2023-05-27 SPAIN

Saint Marcellin and Mary… Beyond an image

At the end of the month of Mary, the Good Mother, we share a text written by Br. José María Ferre, of the Mediterranea Province.

The affection that we feel towards Mary is materialized in pictures, images, and statues that due to various personal circumstances, attract or motivate us.

I don’t know if they had any representation of Mary in Marcellin’s house. Surely, they had one in the parish. Over time, he became familiar with some Marian images.

We know of the pilgrimage he made with his mother to the shrine of La Louvesc, and to the most popular of Our Lady of Puy, closely linked to the origins of the Society of Mary.

His visits to the Fourvière Marian Shrine began during his years as a seminarian in Lyon. There, before the black image of Mary, the promise of the first Marist Fathers was fulfilled, and there Marcellin received the inspiration to found the Marist Brothers. His biography tells us that when he arrived in La Valla as a young priest, he cleaned up the hermitage of Nuestra Señora de los Dolores, which was abandoned, and he went there to pour out his heart. His biography tells us that when he arrived in La Valla as a young priest, he cleaned up the hermitage of Our Lady of Dolours, which was abandoned, and he went there to pour out his heart. The image of the Virgin of the Hermitage continues to preside over the chapel of the house that Marcelino built.; we know that in her heart-chest there were two ribbons with the names of the brothers who professed, and those who left as missionaries.

In one of his trips Marcellin found an image of Mary, made of plaster, made with a mold and painted by hand. There were several models, but he liked one, perhaps because of the expression of tenderness; he bought it and placed it in his office. This is what has been called the Good Mother. Similar images can still be found in other places, such as in the parish of the famous Curé d’Ars.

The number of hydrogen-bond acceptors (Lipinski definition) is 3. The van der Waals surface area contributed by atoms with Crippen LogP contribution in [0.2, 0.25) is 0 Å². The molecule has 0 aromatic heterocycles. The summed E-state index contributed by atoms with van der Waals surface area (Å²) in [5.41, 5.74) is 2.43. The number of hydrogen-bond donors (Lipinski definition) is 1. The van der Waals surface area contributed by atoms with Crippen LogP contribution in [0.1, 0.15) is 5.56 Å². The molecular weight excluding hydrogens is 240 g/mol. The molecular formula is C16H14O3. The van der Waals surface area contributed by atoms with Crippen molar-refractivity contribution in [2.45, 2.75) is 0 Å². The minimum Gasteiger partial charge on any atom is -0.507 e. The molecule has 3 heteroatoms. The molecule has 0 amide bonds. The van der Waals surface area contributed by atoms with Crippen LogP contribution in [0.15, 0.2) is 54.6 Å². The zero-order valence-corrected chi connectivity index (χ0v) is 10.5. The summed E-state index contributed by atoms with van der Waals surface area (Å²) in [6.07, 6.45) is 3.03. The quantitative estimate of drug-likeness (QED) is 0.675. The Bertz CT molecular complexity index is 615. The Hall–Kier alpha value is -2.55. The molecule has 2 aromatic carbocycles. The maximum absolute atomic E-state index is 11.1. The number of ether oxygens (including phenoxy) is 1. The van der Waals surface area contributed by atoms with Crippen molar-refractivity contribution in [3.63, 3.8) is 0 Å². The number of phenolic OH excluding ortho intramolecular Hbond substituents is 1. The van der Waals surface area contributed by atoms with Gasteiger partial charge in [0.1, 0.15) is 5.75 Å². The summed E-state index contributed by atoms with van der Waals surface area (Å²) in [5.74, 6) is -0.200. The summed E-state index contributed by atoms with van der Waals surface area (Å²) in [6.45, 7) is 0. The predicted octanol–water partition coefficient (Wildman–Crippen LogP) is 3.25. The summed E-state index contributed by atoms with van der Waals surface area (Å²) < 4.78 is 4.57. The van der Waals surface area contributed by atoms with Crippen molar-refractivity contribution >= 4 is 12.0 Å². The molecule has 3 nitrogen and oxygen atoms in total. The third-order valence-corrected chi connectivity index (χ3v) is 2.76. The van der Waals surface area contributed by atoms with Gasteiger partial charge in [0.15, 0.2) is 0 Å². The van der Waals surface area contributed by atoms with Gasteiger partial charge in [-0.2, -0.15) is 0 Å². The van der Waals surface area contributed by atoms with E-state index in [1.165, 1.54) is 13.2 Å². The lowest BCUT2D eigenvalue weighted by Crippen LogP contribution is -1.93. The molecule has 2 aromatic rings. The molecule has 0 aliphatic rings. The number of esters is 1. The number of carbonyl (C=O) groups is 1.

With all this, I am inclined to think that Marcellin did not identify with any specific Marian image. Each of them expressed something of what he felt for Mary. In any of his images, he saw Mary as the good Mother, the resource he turned out to, the model to imitate.

Marcellin taught his brothers to know Mary, to be inspired by her, to imitate her, and to do the same with the children in the schools. And here I see an openness of spirit that we should not lose.

We know that there are religious groups that identify with and propagate different Marian devotions: Mary Help of Christians, the Salesians: Perpetual Help, the Redemptorists; Good Counsel, the Augustinians; or the Virgen del Carmen or La Merced, etc. There are also congregations that carry specific Marian aspects in their names such as the Assumption, the Immaculate Conception, the Visitation, the Sorrows…

Marcellin gave us the name of Mary. Just like that: simply Mary, the one of the Gospel, the one that the Church venerates, and the people invoke.

He never asked the brothers to propagate a specific image or devotion: he insisted that we get to know it and make it known and loved. And I think this contains great wealth: it prevents us from locking ourselves in a possible “hermeticism” and opens us up to the universal church.

That Mary of the Gospel who inspires us Marists is simply Mary, the woman of a thousand names and a thousand representations, the patroness of our towns, and the one of the hermitages where pilgrims go, the one who fills our calendars, and the one that is offered to us in all kinds of statues and paintings. . Marcellin’s Marian experience goes beyond a concrete image; and the challenge that we have is to live this Marian experience, deepen it, update it, purify it and transmit it.


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